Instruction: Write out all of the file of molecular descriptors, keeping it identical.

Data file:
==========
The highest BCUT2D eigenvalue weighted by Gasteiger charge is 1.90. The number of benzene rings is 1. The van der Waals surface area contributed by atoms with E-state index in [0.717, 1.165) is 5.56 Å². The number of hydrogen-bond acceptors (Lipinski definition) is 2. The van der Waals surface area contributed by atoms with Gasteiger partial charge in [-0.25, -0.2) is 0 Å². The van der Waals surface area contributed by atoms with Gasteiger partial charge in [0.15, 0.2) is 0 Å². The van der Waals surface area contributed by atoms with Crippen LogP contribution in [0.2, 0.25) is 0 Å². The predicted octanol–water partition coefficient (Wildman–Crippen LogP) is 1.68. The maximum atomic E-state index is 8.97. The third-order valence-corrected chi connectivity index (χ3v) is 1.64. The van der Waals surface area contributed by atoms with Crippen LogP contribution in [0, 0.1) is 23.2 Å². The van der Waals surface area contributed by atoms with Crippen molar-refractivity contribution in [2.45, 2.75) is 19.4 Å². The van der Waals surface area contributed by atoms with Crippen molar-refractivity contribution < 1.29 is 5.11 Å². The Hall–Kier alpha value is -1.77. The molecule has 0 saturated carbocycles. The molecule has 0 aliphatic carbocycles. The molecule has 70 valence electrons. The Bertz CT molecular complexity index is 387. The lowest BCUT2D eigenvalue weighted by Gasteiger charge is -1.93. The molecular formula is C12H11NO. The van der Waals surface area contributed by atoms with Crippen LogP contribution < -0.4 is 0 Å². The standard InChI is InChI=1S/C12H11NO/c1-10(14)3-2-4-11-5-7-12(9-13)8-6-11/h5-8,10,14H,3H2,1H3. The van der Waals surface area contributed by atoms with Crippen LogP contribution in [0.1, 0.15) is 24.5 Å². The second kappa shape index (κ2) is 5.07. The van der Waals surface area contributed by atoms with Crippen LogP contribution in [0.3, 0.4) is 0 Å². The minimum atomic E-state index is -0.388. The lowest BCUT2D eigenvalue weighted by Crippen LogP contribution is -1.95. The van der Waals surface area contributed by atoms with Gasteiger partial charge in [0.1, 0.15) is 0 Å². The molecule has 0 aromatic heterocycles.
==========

The highest BCUT2D eigenvalue weighted by Gasteiger charge is 1.90. The number of benzene rings is 1. The van der Waals surface area contributed by atoms with E-state index in [0.717, 1.165) is 5.56 Å². The number of hydrogen-bond acceptors (Lipinski definition) is 2. The van der Waals surface area contributed by atoms with Gasteiger partial charge in [-0.25, -0.2) is 0 Å². The van der Waals surface area contributed by atoms with Gasteiger partial charge in [0.15, 0.2) is 0 Å². The van der Waals surface area contributed by atoms with Crippen LogP contribution in [0.2, 0.25) is 0 Å². The predicted octanol–water partition coefficient (Wildman–Crippen LogP) is 1.68. The maximum atomic E-state index is 8.97. The third-order valence-corrected chi connectivity index (χ3v) is 1.64. The van der Waals surface area contributed by atoms with Crippen LogP contribution in [0, 0.1) is 23.2 Å². The van der Waals surface area contributed by atoms with Crippen molar-refractivity contribution in [2.45, 2.75) is 19.4 Å². The van der Waals surface area contributed by atoms with Crippen molar-refractivity contribution < 1.29 is 5.11 Å². The Hall–Kier alpha value is -1.77. The molecule has 0 saturated carbocycles. The molecule has 0 aliphatic carbocycles. The molecule has 70 valence electrons. The Bertz CT molecular complexity index is 387. The lowest BCUT2D eigenvalue weighted by Gasteiger charge is -1.93. The molecular formula is C12H11NO. The van der Waals surface area contributed by atoms with Crippen LogP contribution < -0.4 is 0 Å². The standard InChI is InChI=1S/C12H11NO/c1-10(14)3-2-4-11-5-7-12(9-13)8-6-11/h5-8,10,14H,3H2,1H3. The van der Waals surface area contributed by atoms with Crippen LogP contribution in [0.1, 0.15) is 24.5 Å². The second kappa shape index (κ2) is 5.07. The van der Waals surface area contributed by atoms with Crippen LogP contribution in [0.3, 0.4) is 0 Å². The minimum atomic E-state index is -0.388. The lowest BCUT2D eigenvalue weighted by Crippen LogP contribution is -1.95. The van der Waals surface area contributed by atoms with Gasteiger partial charge in [0.1, 0.15) is 0 Å². The molecule has 0 aromatic heterocycles.